I had visitors this past weekend. It was the first time in months that someone from out-of-town has visited me, and despite what some of my other posts may suggest, it was certainly the most active I’ve been while being bedridden. And as far as activities for bed bound patients go, this was my favorite.
Stephanie Land, a wonderful writer and friend who works with the Blue Ribbon Foundation, came all the way from Montana with her daughter, Mia. Janet Dafoe and her daughter, Ashley, visited as well. The foursome drove more than three hours from the Bay Area to my house in the Sierra foothills, and while I know I wasn’t the only reason they made the trip, the visit was definitely the highlight of my weekend.
On Saturday evening, I spent a few minutes talking with each of my visitors, and when I say “talking,” I mean my lips moved and words, audible sentences even, actually came out of my mouth. I must clarify this because as I’ve learned while being severely ill, there are varying degrees of talking and I seem to have gone through them all. Unlike my past attempts at vocalizing, this talking was distinctly audible. It was a beautiful thing.
I had not met any of my visitors in person before Saturday. My interactions with Janet, although meaningful, were limited to social media and text messages. The same was the case with Stephanie, whose essays about Whitney, Janet’s son, I had read numerous times.
Visiting With Friends: One of the Best Activities For Bed Bound Patients
Janet was first to come into my room, she was just as kind and compassionate in person as she was during our virtual correspondence. She stood by my bed and we talked awhile. For me, it was a bit of normalcy in an unusual and often tortuous situation. But what I loved most about the time we spent together was how it was void of awkwardness, void of the fumbling of words and trepidation of what to say next in a conversation I’ve so eagerly awaited. My speech was limited, so naturally one would think the conversation might be more awkward, but the opposite was true. Perhaps it was because I couldn’t afford my usual quirky sayings, or my nervous tendency to elevate the awkwardness of a conversation by bringing up banal topics like the weather. Although, the weather may have been a good topic considering I haven’t been outside in nearly two years.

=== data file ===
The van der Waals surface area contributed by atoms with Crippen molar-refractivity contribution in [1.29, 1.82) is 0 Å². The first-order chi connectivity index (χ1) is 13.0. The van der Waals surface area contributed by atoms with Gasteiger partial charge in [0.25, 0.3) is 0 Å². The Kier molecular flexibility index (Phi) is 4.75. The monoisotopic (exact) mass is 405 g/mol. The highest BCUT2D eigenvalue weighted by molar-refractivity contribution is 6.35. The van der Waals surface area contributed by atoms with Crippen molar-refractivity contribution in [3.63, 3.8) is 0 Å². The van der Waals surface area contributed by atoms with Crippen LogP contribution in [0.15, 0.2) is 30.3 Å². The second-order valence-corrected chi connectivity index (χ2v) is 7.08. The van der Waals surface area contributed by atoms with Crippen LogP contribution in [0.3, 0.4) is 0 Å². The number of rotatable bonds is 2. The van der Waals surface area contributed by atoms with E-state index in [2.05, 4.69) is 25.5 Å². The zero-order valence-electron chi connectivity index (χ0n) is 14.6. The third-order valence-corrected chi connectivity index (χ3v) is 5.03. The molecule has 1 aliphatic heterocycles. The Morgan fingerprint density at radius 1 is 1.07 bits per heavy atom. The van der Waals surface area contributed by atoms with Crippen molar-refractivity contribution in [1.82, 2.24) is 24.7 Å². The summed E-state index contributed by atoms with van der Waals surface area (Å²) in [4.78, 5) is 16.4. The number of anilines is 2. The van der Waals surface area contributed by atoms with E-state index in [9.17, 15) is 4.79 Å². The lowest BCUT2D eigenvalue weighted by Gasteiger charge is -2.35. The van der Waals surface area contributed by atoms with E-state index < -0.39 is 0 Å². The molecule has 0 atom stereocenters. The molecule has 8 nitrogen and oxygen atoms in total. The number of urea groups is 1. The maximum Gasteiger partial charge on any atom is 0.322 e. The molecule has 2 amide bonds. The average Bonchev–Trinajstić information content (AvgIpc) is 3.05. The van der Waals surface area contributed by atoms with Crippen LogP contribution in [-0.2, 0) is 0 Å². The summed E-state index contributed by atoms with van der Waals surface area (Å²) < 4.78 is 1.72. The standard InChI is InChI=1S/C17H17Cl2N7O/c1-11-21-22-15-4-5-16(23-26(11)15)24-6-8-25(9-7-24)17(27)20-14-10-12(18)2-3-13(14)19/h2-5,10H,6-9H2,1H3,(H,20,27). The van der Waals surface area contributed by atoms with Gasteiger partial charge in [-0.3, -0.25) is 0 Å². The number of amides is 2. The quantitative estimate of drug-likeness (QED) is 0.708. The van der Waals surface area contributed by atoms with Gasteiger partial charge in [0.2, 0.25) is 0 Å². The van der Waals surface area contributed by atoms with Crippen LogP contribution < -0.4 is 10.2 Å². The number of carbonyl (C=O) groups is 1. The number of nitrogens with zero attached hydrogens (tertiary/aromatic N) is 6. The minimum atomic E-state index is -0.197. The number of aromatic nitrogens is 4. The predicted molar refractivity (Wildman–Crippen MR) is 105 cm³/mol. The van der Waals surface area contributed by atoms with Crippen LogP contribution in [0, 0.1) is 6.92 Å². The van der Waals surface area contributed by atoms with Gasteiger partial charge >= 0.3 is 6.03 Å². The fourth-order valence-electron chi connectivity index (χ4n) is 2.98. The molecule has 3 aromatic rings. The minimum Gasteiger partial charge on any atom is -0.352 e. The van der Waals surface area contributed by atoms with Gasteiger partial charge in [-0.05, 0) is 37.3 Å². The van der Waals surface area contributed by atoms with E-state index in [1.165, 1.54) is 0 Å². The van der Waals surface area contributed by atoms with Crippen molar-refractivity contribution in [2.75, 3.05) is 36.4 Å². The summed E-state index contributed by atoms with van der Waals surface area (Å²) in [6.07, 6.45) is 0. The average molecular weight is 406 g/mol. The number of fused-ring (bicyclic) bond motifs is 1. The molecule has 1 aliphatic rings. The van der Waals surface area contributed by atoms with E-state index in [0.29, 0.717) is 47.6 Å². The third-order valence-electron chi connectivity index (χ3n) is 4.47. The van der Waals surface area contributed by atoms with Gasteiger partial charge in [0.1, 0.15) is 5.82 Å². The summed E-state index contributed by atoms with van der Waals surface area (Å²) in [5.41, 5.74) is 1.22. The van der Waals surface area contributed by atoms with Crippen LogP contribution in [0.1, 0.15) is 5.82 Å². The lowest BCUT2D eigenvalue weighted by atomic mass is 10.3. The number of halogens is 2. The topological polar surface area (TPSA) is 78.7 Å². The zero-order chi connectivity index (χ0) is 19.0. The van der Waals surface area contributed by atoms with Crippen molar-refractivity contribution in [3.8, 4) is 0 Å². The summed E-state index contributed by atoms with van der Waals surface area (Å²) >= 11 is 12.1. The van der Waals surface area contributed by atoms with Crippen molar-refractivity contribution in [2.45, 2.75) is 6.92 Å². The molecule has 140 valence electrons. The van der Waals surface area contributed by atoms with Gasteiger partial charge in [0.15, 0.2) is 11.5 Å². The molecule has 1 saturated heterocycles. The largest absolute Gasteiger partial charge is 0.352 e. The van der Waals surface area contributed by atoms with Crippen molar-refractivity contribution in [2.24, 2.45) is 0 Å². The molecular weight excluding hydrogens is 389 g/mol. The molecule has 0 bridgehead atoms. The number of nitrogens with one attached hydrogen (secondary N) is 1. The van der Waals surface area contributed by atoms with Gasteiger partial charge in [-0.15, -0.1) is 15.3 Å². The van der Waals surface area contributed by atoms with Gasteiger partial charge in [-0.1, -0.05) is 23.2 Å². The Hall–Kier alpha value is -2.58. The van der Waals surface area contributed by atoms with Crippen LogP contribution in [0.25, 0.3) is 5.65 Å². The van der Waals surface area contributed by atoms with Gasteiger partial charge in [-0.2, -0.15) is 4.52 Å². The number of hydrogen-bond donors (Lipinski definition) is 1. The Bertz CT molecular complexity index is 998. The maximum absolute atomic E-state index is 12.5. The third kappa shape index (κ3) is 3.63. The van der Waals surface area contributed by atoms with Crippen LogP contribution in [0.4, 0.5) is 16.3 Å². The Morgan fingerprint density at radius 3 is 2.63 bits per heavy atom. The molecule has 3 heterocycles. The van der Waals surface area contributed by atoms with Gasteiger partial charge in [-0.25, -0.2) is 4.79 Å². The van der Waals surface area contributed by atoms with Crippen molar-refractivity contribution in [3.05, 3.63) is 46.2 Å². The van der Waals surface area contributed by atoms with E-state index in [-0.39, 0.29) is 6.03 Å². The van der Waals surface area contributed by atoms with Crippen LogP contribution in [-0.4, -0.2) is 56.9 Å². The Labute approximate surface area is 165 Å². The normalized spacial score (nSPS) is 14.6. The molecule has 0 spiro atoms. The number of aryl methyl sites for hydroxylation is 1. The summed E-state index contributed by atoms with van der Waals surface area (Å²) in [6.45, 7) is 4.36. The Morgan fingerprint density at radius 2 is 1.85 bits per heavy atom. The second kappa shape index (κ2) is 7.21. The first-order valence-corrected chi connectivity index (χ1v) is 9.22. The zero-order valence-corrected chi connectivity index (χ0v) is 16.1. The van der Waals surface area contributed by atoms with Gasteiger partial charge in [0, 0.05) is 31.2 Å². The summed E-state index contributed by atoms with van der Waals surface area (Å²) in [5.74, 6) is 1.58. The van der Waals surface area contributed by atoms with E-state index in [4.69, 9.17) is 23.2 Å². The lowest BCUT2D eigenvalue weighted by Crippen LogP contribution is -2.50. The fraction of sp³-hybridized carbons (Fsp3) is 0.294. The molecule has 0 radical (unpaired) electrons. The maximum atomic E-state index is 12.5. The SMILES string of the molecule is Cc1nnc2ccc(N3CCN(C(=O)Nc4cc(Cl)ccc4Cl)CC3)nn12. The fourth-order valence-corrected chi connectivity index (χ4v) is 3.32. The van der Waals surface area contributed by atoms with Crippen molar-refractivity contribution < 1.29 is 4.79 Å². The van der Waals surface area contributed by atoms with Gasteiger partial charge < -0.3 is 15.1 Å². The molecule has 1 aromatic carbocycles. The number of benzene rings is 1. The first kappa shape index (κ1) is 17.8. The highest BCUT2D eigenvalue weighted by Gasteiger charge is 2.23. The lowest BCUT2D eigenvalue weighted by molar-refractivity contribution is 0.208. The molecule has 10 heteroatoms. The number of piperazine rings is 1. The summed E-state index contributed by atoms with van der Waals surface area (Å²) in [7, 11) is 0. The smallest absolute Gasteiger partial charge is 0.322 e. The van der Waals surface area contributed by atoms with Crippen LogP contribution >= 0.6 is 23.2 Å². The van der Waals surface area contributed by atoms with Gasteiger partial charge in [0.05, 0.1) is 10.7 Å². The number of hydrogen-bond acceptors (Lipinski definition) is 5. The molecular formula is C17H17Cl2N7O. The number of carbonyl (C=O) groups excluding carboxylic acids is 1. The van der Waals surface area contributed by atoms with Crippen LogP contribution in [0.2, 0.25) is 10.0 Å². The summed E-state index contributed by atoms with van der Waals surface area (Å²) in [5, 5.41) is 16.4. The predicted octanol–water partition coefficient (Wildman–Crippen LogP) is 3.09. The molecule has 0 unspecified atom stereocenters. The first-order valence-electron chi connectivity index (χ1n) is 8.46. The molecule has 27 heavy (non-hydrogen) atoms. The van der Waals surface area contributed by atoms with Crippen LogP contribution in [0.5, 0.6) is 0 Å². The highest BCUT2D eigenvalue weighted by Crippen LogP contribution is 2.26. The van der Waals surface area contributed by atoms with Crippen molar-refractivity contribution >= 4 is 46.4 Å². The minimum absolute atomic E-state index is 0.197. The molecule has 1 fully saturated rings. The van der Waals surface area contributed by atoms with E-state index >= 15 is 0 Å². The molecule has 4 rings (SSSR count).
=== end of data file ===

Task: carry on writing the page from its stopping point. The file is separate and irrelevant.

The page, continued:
After Janet gave me a big hug and left my room, Stephanie came in and gave me an equally hefty hug. She sat on a stool beside my bed and we chatted for a few minutes. Again, the awkwardness never showed. It was like talking to a friend I’ve known for years. I could tell it was an emotional meeting for her. She had just come from Whitney’s house, where for the second time that I know of, she was unable to spend time with her dear friend because he was too sick. Then, there she was meeting me — her new friend — for the first time, knowing not long ago I too had been as sick as Whitney. It must have been hard for her. But maybe it gave her some hope as well. I so badly wanted her and Janet, and Ashley, to feel hope, to know that if my health can improve, so can Whitney’s. Because when I was too sick to communicate or move much at all, I kept thinking if he can dredge through this unbearable disease, so can I. We have never met, but I get a lot of strength from Whitney. We are, after all, in the same fight.